I’m sick of elves! Their pale-as-moonlight, arrogant, earth controlling, long-lived, ivory-skinned, lawful-“good” (oh, except when they have black skin, forgot that!) always-hollywood-skinny asses make me throw up in my mouth.
Okay so maybe that’s a little harsh but it’s true. I’m tired of Celtic urban fantasy in general and elves specifically. Although I should say that like any overused trope there are ways to make it new and interesting again, such as Marie Brennan’s Midnight Never Come which linked faerie England with Queen Elizabeth I from her rise to power to her golden age. Those instances aside I’m sick of elves.
Maybe this is because I didn’t have a “proper” introduction to elves. I didn’t read about elves in Tolkien or any of those authors who followed in his tradition. My introduction to the fanciful creatures came from a comic called – Elfquest. Created by Richard & Wendy Pini this series explored a tribe of elves that lived in the forest and their ongoing altercations with both humans and trolls. Eventually they escape and make a trek across the desert where they run into another tribe of elves who’re guess what? Brown! And the Sun-Elves of the desert aren’t more savage and wild than their whiter forest cousins, in fact they view the Forest-Elves in that way while they are more civilized and urbane.
Already Elfquest is a step ahead in the race department with y’know an actual biological basis for elves that dwelled in the sun developing darker skin as opposed to the ricockulous idea that elves going underground and being cut-off from sunlight would darken their skin to midnight black. There is no evilness connected with the darker skin, there are heroes and villains on all sides but beyond even that the villains are all complex. None of the villains are simply evil they all have motivations and reasons for doing what they do and being the way they are.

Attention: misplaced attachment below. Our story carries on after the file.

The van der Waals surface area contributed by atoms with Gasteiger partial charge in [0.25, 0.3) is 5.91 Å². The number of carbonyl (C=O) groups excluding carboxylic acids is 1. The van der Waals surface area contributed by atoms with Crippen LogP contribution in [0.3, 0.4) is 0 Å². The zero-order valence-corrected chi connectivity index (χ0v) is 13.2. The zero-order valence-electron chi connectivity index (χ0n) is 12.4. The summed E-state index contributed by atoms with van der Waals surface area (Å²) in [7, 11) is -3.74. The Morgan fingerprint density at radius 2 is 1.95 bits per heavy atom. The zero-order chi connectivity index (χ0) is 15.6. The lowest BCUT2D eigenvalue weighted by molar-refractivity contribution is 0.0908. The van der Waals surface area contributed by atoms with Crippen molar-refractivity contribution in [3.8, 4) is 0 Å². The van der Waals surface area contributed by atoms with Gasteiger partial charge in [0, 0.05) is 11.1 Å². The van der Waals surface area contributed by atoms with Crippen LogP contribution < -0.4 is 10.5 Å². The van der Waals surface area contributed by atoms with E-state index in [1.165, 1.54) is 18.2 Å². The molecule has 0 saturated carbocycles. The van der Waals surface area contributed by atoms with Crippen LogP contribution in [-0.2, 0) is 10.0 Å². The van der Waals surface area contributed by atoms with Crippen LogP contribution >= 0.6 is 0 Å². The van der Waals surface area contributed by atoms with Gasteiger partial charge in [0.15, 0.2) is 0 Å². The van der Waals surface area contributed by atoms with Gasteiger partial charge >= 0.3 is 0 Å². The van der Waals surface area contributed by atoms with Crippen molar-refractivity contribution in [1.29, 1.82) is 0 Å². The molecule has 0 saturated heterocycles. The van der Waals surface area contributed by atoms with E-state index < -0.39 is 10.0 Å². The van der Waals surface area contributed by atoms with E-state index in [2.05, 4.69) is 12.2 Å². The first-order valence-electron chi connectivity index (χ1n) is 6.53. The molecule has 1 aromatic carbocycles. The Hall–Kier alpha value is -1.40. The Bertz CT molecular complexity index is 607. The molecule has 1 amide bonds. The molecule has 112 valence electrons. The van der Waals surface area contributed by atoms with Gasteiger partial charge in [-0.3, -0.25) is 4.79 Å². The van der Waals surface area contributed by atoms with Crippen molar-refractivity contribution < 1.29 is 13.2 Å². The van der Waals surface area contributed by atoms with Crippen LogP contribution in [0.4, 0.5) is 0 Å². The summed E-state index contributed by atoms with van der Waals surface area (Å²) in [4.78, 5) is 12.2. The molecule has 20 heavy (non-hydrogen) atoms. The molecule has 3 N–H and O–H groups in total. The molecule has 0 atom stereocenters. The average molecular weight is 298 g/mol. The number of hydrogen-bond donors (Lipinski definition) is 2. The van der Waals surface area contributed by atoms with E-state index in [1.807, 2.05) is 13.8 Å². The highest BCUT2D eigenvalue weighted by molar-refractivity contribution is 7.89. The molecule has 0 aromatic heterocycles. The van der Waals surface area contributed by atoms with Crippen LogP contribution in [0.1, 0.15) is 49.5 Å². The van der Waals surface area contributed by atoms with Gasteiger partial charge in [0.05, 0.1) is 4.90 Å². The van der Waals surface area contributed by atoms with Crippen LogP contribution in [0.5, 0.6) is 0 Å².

It’s more than that though. The way the series dealt with sex/love was so innovative and progressive. These elves had bonds between pairings of all genders and even three-bonded relationships. They weren’t shy of their bodies, they had open marriages, they had relationships with many differing levels of commitment and investment as opposed to the normal dichotomy of spouse/partner/mate versus friend. And the different relationships had varying levels of intimacy – some that included sex not only as a benefit but as a tool to connect and keep those connections strong. The series acknowledged the idea of soulmates while also stating that great love was possible and important even without a mating of souls. Basically the elves in this series valued love, family, loyalty and friendships above all else – across all differences. Of course there were also fights with power-mad witches, searching for past ancestry, exploring different worlds and times and being haunted (literally) by someone you both loved and killed.
So after reading Elfquest being introduced to the more traditional fantasy elves was quite a let down. Sure there were occasionally elves that weren’t white but they were invariably the more savage “wild elves” or the universally evil “dark elves”/”drow”. Or if the main character was one of these “savage” or “evil” races then they were a good person but only as an example of how the rest of their race fit the stereotype exactly, the exception that proves the rule.
These elves were rigid and boring and more hide bound than the humans in the stories, they took forever to move and seemed to lack empathy or sympathy and run on pure arrogance…and this was the “pure/lawful good” race? This is what we’re supposed to consider good? This belief that they are always right, this arrogance that they know best. That very idea will sound familiar to anyone aware of colonialist reasoning. And this post isn’t even really getting into the HUGE problems with morality being connected to race, where whiter skin usually marks the race as good and dark skin marks them as evil and the colonialist thoughts that went into the creation of that trope and the racist notions it perpetuates.
Maybe it’s my politics or how I was raised but I much prefer the elves that accept folks for who they are, don’t think they know everything and value emotions and fighting for what’s right above tradition and safety. I’d rather the baseline for elves be ones that come in all different shades with no savagification or evil tied to their skin color. I’d rather if writers wanted to adapt an elf mythos they chose Elfquest over Lord of the Rings. The Elfquest elves take diversity and progressive writing in mind while the elves of Tolkien descent just seem to try and reestablish old stereotypes of race and gender.